This July 3, 2014 photo shows Microsoft Corp. signage outside the Microsoft Visitor Center in Redmond, Wash. Microsoft on Thursday, July 17, 2014 announced it will lay off up to 18,000 workers over the next year. (AP Photo Ted S. Warren)

The alarms came on when one of its top officials, Joe Belfiore, answered questions from users on Twitter that asked if they should choose Windows Mobile for their new terminals.

“We will keep our support on the platform: solutions for bugs, security updates, etc. But we are not focused on designing new features,” he said.

Before the flood of comments received, Belfiore justified his decision to throw in the towel and “let die” Windows Phone.

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“We put a lot of effort into encouraging app developers. We paid them money, we designed apps for them … but the volume of users is too low for most companies to invest,” said Belfiore, who also confessed to switching to Android system for the diversity of its apps and hardware, following the example of Bill Gates.

It seems that, at least for now, Android and iOS will not have competition in the mobile platforms market (if Windows Phone was ever).

But what are the reasons why Microsoft’s success in desktops was not repeated on mobile devices?

1. Late entry into the market

The late appearance of Windows Phone, released in 2010, is a key element of its failure according to most experts.

“It appeared on the market too late, several years after the iPhone and when Android already had a large percentage of sales for different brands of cell phones, that is, it reached a market that was already collapsed,” said Jorge Mundo, computer expert and professor at the Universidad Mayor de Santiago de Chile.

Thus, by the time Windows Phone began to become known, the vast majority of the market had already chosen their favorite platform.

The purchase of Nokia’s mobile division in 2013 was another frustrated attempt by Microsoft to lure customers into its system. In the last quarter of 2016, according to studies by firms such as Gartner or IDC, Windows users were only 0.2 or 0.3% of the global mobile market.

2. Few “apps” available

This small number of customers motivated, as recognized by Belfiore on Twitter, the lack of interest on the part of companies to develop applications for Windows Mobile.

Thus, one of the biggest frustrations of its customers was to look for apps in the catalog and check how many of them were not available in the “Windows Store”. Or if they were, sometimes it was earlier versions or less functionalities than those available on Android and iOS.

According to data from March 2017, the applications available in the Windows mobile operating system did not reach 700,000. Apple and Google Play have up to three and four times more in their catalogs, respectively.

“Windows Phone was never anything to look out for – its inconsistent user base was not an incentive for app developers, which meant that the number of users did not grow, do you know anyone with a Windows Phone?” “Dennis Yu, an expert in digital marketing and technology, told BBC World.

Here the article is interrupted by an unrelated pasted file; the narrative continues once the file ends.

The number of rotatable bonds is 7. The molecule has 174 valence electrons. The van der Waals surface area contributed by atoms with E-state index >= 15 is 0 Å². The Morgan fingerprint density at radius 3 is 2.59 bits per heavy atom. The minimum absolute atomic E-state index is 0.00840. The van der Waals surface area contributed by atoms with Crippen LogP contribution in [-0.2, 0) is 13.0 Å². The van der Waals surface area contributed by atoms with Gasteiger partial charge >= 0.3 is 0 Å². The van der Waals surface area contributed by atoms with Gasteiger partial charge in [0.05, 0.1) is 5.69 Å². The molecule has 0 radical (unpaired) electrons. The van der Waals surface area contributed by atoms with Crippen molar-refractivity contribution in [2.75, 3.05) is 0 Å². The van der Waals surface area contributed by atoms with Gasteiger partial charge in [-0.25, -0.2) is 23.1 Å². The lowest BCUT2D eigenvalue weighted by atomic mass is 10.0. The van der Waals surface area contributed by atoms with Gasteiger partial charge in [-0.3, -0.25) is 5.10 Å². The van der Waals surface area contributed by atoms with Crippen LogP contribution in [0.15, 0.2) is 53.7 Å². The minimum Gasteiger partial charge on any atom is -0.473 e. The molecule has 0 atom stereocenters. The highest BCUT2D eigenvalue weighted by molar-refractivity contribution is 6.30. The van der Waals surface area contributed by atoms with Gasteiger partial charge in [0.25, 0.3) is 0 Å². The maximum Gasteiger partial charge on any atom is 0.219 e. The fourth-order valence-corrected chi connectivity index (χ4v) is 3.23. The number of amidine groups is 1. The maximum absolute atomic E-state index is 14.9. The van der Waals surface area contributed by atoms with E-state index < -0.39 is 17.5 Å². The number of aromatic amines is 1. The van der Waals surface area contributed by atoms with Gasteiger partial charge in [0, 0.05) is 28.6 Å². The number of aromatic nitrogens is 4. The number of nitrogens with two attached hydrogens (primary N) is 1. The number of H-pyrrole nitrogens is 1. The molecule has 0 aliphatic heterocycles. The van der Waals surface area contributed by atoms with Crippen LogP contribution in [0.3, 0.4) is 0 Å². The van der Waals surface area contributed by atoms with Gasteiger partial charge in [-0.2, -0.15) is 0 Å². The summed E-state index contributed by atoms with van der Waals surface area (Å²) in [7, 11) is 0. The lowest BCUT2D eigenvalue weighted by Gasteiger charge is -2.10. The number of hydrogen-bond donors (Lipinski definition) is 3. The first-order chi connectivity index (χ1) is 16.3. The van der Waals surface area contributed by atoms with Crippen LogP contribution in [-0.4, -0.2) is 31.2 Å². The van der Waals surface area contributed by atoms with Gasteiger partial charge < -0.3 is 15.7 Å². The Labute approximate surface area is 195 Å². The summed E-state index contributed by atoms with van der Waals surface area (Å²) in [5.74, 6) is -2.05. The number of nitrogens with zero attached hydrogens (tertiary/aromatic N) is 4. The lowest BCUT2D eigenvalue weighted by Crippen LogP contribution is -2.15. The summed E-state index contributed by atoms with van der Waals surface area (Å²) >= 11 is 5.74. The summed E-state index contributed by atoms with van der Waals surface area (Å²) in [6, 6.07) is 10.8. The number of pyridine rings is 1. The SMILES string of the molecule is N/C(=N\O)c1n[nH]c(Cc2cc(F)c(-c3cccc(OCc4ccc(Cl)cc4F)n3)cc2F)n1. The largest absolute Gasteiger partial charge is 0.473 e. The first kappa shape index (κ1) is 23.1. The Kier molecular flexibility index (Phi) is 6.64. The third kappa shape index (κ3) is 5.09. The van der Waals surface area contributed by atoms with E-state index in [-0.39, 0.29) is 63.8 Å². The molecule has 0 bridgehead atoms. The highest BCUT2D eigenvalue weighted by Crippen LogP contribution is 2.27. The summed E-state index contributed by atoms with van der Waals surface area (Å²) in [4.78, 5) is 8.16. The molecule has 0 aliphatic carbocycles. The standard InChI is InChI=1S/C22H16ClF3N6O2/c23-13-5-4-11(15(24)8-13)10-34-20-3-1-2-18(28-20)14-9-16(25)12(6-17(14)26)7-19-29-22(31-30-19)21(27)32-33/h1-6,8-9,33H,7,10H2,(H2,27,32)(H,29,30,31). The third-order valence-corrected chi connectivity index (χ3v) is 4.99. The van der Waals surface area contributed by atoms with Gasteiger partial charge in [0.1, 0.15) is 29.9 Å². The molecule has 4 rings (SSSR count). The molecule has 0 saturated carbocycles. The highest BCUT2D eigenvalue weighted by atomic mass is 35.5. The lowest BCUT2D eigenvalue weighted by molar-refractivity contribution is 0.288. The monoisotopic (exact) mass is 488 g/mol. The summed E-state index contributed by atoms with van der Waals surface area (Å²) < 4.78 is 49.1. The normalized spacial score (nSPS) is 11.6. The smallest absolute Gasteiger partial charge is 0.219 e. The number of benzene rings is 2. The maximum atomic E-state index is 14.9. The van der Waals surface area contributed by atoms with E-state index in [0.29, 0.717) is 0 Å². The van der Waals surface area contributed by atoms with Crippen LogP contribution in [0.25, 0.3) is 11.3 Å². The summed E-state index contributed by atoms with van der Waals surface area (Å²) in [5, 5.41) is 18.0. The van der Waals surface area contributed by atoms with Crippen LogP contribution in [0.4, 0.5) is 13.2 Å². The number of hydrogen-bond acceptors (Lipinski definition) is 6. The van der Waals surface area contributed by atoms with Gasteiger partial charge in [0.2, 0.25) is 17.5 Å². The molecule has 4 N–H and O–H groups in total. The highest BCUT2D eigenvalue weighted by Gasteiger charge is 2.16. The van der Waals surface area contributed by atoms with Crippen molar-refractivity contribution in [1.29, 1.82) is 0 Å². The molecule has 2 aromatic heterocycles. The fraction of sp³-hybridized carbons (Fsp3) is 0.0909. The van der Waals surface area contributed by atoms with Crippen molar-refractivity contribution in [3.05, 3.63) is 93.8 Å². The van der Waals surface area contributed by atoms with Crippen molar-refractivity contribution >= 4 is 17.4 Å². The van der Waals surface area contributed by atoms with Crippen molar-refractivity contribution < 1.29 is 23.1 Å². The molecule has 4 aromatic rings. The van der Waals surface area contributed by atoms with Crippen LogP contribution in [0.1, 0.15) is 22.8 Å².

3. Replicate the desktop system

Experts believe that Microsoft’s strategy to move some of the most successful applications and programs on their desktop to mobile was not at all wise.

“They tried to combine a mobile and desktop experience, without being satisfactory in any case,” said Dennis Yu. According to the expert, this foray into the mobile world “is the hallmark of Microsoft’s biggest failure.”

“No one wants to carry their desktop computer on the phone, and the phone is not a smaller web browser. The most popular applications are created specifically for mobile – making use of, for example, the camera and GPS – phone from the desktop “.

The latest model of Windows 10 Mobile tried to attract users by allowing them to run the same “universal applications” on both their PCs and mobile phones, but the concept did not work either.

4. Do not prioritize the phone market

That Microsoft already counted on areas of work and products as large and successful as the desktop Windows or the tools of Office caused that the company did not devote all the attention necessary for its immersion in the world of the smartphones.

Thus, it seemed complicated that he succeeded in front of a company whose top priority was a phone, as was the case of Apple with iPhone.

“Competing on phones is crazy for Microsoft when its true strength lies in the business environment,” said Windows ex-developer Balaji Viswanathan in a discussion of the Quora portal.

“I think the mobile launch did make sense at the time, as there were a lot of changes in the company – like, for example, the advent of Windows 8 – and it really was an attractive new way to use a smartphone. time, the little support from Microsoft and the scarce market made them finally give up, “said expert Jorge Pávez.

5. Differences in its interface

Another detail that seems to have not convinced Windows Phone clients is their user interface, with a not so friendly and intuitive appearance.

According to Pávez, “this operating system has major differences in the interface with respect to its other two competencies, so switching to Windows is a bit more complex for the user.”

“Definitely, from the consumer perspective, the Windows operating system does not provide as good an experience as Android or iOS,” said IDC’s director of mobile device research in Europe, Francisco Jerónimo.

Now it’s about to see if Microsoft definitely gives up the smartphone market.

Earlier this year, the company reported that it was working on a new version of Windows 10 that would run on all types of computers and that would allow third-party applications to adapt without having to encode a special “universal” version.

It was announced that the operating system would be launched in 2018.